Mike hurried west into the setting sun, the trees around him bathed in the early evening light, orange and gold before the darker shadows rendered everything a shade of grey. He moved quickly and bursts of anxious energy coursed through him as he tested the air. There came to him the smell of burning, not wood or leaves but sickly artificial plastic, not nature’s burning, but the waste of mankind. It shortened his breath and shut his throat and burned his eyes, tears running down his face.
To the left and the right of the rough gravel he heard creatures moving, the muted steps skittering in deep leaf mash, but could see nothing through the darkening cover. Away and behind him the sounds seemed to be headed, and the noise of creatures both large and small, the deer and the mouse alike, leaping away from the direction he was going.
There came now, in the path he was headed, a haze of smoke. As the light had faded he could see no color, but in his imagination it was a sickly yellow, a caustic ammonia. As he headed on it worsened and he thought of turning back. It was important to him to continue. Ahead he discerned not a sound, but the rumor of sound, the waves of it deep and rumbling that he not so much heard, but felt, in his jaw and his chest, a physical manifestation of sound.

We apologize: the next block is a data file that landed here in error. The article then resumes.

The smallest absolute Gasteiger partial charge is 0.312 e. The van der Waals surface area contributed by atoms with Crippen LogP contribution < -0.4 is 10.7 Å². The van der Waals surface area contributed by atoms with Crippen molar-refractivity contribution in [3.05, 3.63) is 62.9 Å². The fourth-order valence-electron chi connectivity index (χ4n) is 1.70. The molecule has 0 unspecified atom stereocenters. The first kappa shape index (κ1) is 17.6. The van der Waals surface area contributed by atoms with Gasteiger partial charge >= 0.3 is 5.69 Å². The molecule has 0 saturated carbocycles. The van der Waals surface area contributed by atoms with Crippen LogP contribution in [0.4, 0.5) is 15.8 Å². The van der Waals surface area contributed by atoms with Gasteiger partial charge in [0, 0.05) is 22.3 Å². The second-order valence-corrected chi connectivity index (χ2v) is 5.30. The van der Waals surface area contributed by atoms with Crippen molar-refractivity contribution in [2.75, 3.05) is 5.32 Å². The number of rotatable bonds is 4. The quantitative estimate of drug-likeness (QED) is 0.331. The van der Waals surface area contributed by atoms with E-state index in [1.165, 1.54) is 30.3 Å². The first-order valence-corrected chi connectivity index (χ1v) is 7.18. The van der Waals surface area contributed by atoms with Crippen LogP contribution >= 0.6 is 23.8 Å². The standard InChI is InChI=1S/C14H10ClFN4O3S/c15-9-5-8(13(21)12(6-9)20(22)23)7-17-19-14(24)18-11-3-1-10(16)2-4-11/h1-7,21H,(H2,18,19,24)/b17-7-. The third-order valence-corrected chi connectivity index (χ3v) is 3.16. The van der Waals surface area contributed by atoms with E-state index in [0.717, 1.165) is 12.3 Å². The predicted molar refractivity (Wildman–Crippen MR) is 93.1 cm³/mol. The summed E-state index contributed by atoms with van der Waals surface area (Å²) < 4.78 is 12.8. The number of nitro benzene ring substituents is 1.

It came now to his ears, a deep grinding, a mechanical elephant call that traveled through the ground and the mass of the biggest things around, the source maybe close maybe miles from where he walked.
The prompt for this was “what is just over the hill or behind the closed door.” I wanted to work on description today and had no idea what lay ahead but only that it was ominous. It is the time of year for that sort of stuff. I had the goal of description and to use senses and to keep away from exposition. I thought 20 minutes was not long enough at all and once I had started I didn’t want to write about the idea I had chosen.
A pattern in my writing that I do not care for seems to be repetition. Not intended, there are clearly very important times repetition needs to be used, but needless repetition of words and phrases. I might have to look at a text on grammar, but the use of the present tense “to be” seems a source of lots of unnecessary words.
Ok, I have a book at the library on evolution and a copy of “A Confederacy of Dunces.” I read it more than 30 years ago now and can still recall quite a bit as I play it in my head. I remember not being able to get all the way past the tone of the preface where the editor tells of what happened to Toole. It really colored my reading of it all those years ago. I don’t think it will this time, but I am not certain.